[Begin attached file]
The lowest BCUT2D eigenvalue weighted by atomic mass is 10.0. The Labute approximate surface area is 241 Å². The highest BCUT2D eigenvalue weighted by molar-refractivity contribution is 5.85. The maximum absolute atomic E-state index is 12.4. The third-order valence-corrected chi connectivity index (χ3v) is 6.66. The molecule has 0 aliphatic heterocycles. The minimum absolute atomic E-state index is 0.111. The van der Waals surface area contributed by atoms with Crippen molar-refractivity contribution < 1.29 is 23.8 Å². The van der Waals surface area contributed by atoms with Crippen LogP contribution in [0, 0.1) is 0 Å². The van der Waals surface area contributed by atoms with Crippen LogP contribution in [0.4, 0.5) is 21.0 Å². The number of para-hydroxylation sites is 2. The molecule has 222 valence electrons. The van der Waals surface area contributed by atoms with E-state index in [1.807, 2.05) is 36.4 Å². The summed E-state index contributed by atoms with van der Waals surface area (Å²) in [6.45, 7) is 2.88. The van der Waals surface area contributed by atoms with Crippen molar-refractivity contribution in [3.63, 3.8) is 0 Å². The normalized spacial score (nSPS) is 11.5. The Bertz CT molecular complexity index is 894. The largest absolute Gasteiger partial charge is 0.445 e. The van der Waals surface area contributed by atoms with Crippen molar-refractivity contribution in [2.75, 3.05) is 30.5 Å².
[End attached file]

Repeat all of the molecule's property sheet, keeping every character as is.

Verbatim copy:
The lowest BCUT2D eigenvalue weighted by atomic mass is 10.0. The Labute approximate surface area is 241 Å². The highest BCUT2D eigenvalue weighted by molar-refractivity contribution is 5.85. The maximum absolute atomic E-state index is 12.4. The third-order valence-corrected chi connectivity index (χ3v) is 6.66. The molecule has 0 aliphatic heterocycles. The minimum absolute atomic E-state index is 0.111. The van der Waals surface area contributed by atoms with Crippen molar-refractivity contribution < 1.29 is 23.8 Å². The van der Waals surface area contributed by atoms with Crippen LogP contribution in [0, 0.1) is 0 Å². The van der Waals surface area contributed by atoms with Crippen LogP contribution in [0.4, 0.5) is 21.0 Å². The number of para-hydroxylation sites is 2. The molecule has 222 valence electrons. The van der Waals surface area contributed by atoms with E-state index in [1.807, 2.05) is 36.4 Å². The summed E-state index contributed by atoms with van der Waals surface area (Å²) in [6.45, 7) is 2.88. The van der Waals surface area contributed by atoms with Crippen molar-refractivity contribution in [3.63, 3.8) is 0 Å². The normalized spacial score (nSPS) is 11.5. The Bertz CT molecular complexity index is 894. The largest absolute Gasteiger partial charge is 0.445 e. The van der Waals surface area contributed by atoms with Crippen molar-refractivity contribution in [2.75, 3.05) is 30.5 Å².